Snoop’s Dog Days At Summit

An upcoming three-day music festival in Monterey, Calif., which faced some strong scrutiny from county supervisors for its lineup, will go ahead after all following a recent vote.

The promoter for the Monterey Music Summit, Joe Fletcher Presents, secured permits and contracts months ago from the Monterey County Parks Department, which oversees the Laguna Seca site. But when local residents protested that the event, featuring Snoop Dogg as a headliner, could incite gang violence, the supervisors threatened to revoke the event permit, Fletcher said.

"We got a lot of pressure from the County Parks Department, the Sheriff’s Department and from the Board of Supervisors to change the lineup," Fletcher told Pollstar.

There was also pressure from local media. The Monterey Herald ran an editorial that said Snoop was "all about profanity and glorifying gang culture and demeaning women," and questioned whether the First Amendment requires a "government entity such as the county to provide him a stage."

It wasn’t just Snoop Dogg generating all the fuss over the festival. County officials also objected to The Crystal Method, a theatrical piece called Filthy Gorgeous Burlesque, and some of the vendors and nonprofits associated with the event that promote inherently political agendas.

"It was really them saying, ‘We don’t want this burlesque group. We don’t want The Crystal Method (their name has a drug reference in it). We don’t want Snoop Dogg. We don’t want any of the political action.’ They put pressure on me threatening to pull the permit unless I changed that," Fletcher said.

He refused.

"I said, ‘You know, censorship is illegal, the First Amendment is a constitutional right, and you guys trying to censor this or change my artist lineup is completely ridiculous. There’s no way I would ever do that.’"

When the issue went to a meeting of the county supervisors for a vote, Fletcher found supporters in the county parks director and local law enforcement, who told supervisors that all necessary precautions would be taken to ensure the event would be a safe one, according to the Herald.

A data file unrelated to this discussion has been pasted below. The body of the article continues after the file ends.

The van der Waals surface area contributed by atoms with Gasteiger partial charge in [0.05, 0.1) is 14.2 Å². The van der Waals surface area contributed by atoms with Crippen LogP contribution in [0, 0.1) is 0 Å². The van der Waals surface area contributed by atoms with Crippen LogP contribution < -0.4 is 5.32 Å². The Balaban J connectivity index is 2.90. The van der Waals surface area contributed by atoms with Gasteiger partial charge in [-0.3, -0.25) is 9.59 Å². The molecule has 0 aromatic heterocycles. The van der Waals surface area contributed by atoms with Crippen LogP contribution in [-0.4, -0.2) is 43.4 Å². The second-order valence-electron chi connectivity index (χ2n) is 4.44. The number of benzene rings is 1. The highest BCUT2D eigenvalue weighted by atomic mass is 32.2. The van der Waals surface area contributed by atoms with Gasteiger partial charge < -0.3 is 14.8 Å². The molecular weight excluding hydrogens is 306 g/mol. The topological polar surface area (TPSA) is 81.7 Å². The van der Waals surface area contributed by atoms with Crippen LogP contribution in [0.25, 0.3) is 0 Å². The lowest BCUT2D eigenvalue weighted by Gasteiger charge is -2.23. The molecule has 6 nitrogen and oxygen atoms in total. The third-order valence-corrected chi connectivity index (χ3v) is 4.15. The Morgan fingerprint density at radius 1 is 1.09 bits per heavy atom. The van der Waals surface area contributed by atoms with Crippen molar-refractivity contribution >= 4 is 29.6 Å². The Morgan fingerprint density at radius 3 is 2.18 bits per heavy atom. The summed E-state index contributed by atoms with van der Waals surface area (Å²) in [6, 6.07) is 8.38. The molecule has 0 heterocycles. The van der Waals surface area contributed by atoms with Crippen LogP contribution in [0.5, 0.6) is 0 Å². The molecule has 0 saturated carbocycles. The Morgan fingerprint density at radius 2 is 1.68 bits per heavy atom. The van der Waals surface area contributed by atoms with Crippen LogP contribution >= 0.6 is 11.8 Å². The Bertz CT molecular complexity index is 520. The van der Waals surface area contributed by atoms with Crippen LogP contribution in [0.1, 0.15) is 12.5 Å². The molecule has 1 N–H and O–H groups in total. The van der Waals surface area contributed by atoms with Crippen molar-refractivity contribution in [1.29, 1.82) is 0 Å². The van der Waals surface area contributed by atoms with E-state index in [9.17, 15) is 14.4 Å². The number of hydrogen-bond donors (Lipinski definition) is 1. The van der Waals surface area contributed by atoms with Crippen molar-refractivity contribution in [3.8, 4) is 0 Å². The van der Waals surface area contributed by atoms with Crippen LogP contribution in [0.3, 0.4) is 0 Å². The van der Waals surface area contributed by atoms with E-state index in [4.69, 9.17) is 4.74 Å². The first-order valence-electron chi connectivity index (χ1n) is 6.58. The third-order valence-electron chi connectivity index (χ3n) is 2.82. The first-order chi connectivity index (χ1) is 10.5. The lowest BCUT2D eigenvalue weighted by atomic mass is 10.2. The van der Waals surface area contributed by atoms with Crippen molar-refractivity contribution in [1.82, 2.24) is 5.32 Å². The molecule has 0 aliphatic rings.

Sheriff Mike Kanalakis even suggested during the meeting that the issue had been blown out of proportion and there was little evidence to suggest a "nexus between gang violence and this kind of act," the paper said.

County supervisors voted 4-1 to let the show go on.

Even so, Fletcher had to make a few accommodations to keep things on track.

For starters, $1 from every ticket sold will go to local gang prevention organizations including Barrios Unidos and Second Chance.

On top of that, Fletcher is paying a premium for police security during the festival.

"Last year, we had two Monterey police on duty, and our total cost for the police detail was $3,700. The Monterey police didn’t have one incident," Fletcher said. "This year, the Monterey County Sheriff’s Department has sent me a bill for $38,000."

Although the festival expanded from two days to three, Fletcher noted that the 2008 lineup is very similar to last year’s event, which featured The Roots as a headliner, and said the leap in security costs was surprising.

"We’re still negotiating with [the Sheriff’s Department] and we think that we may be able to get them to relax some of what they’re asking for," he said. "It’s just a huge expense that we really didn’t anticipate."

After enduring such a "long, aggravating process" getting event approval, Fletcher will think twice about hosting the Music Summit at the same place next year.

"Last year we did the festival at the [state-owned] Monterey Fairgrounds … they didn’t give us any problems," he said.